But as to Zippy - as we left the church today to go to the cemetery, I was walking alongside a fellow church member - a lady who'd graduated from high school with Zippy 50 years ago this past May and she remarked to me about this being a very sad day. Yes, I'd agreed with her, indeed it was. We went on to talk briefly on pastor's eulogy and what a wonderful job he'd done, how well he'd shown who Zip had been. And we both agreed that the thing about Zip wasn't that he talked a lot, cause he really didn't do that. He was a friendly man who would talk to you but he wasn't a "pusher" in that respect. He was solid, respectable, caring but most of all, the one word we both felt that described him best, he was just "There." Always there!

So it is with my beloved Nittany Lions, my not-so-angelic granddaughter and with my good friend, Zippy - how glad I am though that at the end of the day, each in their own place in my life, are or have been -There!

This post -such as it is - my own ramblings about a good man, a good friend - is dedicated to Erling Gilbert "Zippy" Young, 1939-2007.


dr sardonicus said...

Zippy indeed was a good man. So is Joe Paterno. Your subjects in this post share more of a connection than you may have realized.

Linda said...

As strange as this sounds, I often wish that we could have our funerals before our death. So many times I read of the wonderful tributes that are made to people during the course of their funerals and I wonder whether the person in question ever knew how many people they've touched, how many lives they've changed, how much of an impact they've made on people while they were still alive.

I don't know what happens when you die, I guess that no one does, but I sure hope that one gets the chance to hang around on this earthly plane long enough to attend one's funeral so that they can see how their life affected others.

Your friend Zippy sounds like he was a wonderful man and no doubt he has assured his place in heaven.

Sunshine said...

Everyone should be lucky enough to have a "Zippy" in their lives. And there's not much more I could say than that.

As for football, as a Notre Dame fan, we are having, now officially, our worst season in history.
We have season tickets and I go to a few games, hubby goes to all of them. But we take our two boys to one of the first home games and I always get a little nervous, depending on the opponent, about the behavior (bad language, etc). After last year, when we took the boys to the Penn State game, I was VERY impressed with the fans, they (you) get high marks for being polite, cordial, and classy fans. Other teams (Michigan, USC) are at the bottom of the list for lacking in proper behavior. I mean, is it really necessary to scream F-bombs in the ears of two little boys?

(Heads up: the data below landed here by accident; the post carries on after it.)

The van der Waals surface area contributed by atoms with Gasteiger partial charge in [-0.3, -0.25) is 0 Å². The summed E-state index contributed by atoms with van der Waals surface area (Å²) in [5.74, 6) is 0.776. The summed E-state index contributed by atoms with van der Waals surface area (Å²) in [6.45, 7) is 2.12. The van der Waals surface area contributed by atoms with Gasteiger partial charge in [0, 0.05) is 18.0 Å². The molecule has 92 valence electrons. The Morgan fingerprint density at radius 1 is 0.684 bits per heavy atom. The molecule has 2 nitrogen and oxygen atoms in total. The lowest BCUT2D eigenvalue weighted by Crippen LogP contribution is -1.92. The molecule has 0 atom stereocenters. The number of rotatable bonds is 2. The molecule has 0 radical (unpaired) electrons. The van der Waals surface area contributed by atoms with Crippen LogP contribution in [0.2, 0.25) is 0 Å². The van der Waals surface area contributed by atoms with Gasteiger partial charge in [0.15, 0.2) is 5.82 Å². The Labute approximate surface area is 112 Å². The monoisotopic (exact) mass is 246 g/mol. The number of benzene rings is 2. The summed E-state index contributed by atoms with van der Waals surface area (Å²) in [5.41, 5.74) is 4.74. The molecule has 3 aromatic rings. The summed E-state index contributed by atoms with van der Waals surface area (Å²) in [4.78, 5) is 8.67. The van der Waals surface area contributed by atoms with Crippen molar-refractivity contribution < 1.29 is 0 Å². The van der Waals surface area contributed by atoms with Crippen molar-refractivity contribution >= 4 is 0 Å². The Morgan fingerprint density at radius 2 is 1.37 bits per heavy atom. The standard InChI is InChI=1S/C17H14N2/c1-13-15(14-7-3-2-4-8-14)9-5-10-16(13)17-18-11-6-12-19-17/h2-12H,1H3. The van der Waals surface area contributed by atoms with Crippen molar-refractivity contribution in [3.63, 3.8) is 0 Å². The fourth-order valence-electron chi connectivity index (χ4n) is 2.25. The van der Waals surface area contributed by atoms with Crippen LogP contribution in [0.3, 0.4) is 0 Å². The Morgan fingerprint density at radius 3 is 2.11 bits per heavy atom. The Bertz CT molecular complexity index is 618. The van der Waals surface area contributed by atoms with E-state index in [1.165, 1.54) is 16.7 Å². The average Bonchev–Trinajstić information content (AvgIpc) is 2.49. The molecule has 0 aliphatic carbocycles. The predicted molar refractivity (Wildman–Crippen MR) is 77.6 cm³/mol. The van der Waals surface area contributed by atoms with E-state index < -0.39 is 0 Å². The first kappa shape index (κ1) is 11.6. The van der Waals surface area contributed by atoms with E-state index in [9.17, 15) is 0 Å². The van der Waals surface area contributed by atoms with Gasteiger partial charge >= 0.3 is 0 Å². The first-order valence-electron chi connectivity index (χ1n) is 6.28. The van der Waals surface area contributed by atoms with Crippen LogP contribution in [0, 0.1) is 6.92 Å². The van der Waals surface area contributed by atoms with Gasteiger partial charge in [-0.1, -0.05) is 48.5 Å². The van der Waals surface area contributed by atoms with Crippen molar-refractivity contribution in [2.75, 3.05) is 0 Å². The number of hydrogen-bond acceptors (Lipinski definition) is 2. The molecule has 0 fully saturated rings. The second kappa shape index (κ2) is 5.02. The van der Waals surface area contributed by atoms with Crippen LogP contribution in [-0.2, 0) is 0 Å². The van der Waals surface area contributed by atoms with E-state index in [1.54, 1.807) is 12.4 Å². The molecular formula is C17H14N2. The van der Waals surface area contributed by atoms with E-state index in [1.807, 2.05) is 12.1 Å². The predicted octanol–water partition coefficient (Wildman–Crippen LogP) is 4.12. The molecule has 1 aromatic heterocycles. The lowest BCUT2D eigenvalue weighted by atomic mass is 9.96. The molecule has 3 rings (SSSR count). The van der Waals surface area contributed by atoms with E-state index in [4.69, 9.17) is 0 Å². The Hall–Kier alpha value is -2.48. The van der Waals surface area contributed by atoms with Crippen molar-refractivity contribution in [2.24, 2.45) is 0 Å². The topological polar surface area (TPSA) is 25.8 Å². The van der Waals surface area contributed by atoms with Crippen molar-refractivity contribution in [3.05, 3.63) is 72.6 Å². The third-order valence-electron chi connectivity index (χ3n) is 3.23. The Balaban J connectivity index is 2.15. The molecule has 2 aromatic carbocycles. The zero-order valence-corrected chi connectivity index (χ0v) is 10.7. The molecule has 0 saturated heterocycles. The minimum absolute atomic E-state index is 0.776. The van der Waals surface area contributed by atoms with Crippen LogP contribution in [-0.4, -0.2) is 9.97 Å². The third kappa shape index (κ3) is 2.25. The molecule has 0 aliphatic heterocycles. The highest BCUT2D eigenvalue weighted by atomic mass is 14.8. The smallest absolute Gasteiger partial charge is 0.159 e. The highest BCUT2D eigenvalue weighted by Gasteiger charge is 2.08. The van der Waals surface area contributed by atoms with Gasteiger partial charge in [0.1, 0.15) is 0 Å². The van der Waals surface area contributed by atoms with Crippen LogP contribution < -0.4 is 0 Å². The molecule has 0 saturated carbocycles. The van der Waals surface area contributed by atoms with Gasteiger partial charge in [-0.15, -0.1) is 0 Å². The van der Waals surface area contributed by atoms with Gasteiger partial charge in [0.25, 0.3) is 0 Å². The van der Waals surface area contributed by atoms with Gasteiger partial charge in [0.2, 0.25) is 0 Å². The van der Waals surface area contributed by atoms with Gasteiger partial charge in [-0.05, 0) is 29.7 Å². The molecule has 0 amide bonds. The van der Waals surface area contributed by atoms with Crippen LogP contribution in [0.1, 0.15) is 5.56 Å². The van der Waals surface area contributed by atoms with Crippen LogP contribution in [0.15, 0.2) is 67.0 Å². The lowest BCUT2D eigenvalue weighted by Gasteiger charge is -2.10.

I get a lot of knitting done when I watch football too! Yesterday I was working on Christmas stockings!

Theresa said...

It is always a great testament to how a person lived their lives in how others see them. Zippy sounds like an amazing person-I am sorry for your loss.

Maybe little busybody needs her own yarn so she can be just like grandma- remember immatation is the best form of flattery! You knew I would take her side!

Paula said...

So hard to lose someone who is so good. Just doesn't seem right. Sorry for the loss of your good friend.

I'm smiling over the knitting fiasco. I can just see that adorable little girl sneaking in while Grandma's not looking to do a little knitting of her own...

Debo Blue said...

I'm like you Jeni, I try not to break down into tears around the family during funerals, but sometimes it's not always possible. Besides, I cry at commercials, greeting cards, and beautiful buffet lines:-)

Sorry about your losses-the yarn, the football game and your family's friend.

Why don't you send your post to the editor who you were working with to see whether he will print it?

Vic Grace said...

So important that we let those people we appreciate know it before it is too late. I must make more of an effort to do so.

david mcmahon said...

Hi Jeni,

Vic is so right. This was a terrific message from your post.

I make this effort every day, just to soak up all the time and make use of every minute with everyone who is special to me.

Hope you're fully recovered from the bug of last week.

Keep smiling


magnetbabe said...

So sorry you lost such a wonderful and influential person in your life.

Sorry about Penn State, too. I am very close to abandoning my alma mater (Minnesota- the Gophers are stinking it up this year) in favor of my current grad school- South Florida. First time ever ranked in the standings and they're 18!

Stine said...

Yes - that's what I always feel at funerals - that I'm part of celebrating a life. Mourning a deat too, but to me, it's always been important to celebrate the life that was, and to remember. Whatever our creed, we will live on in the memories of those that are left behind.
So sorry for your loss of a good friend.
My husband's name is Erling, too. As Norwegian as it gets...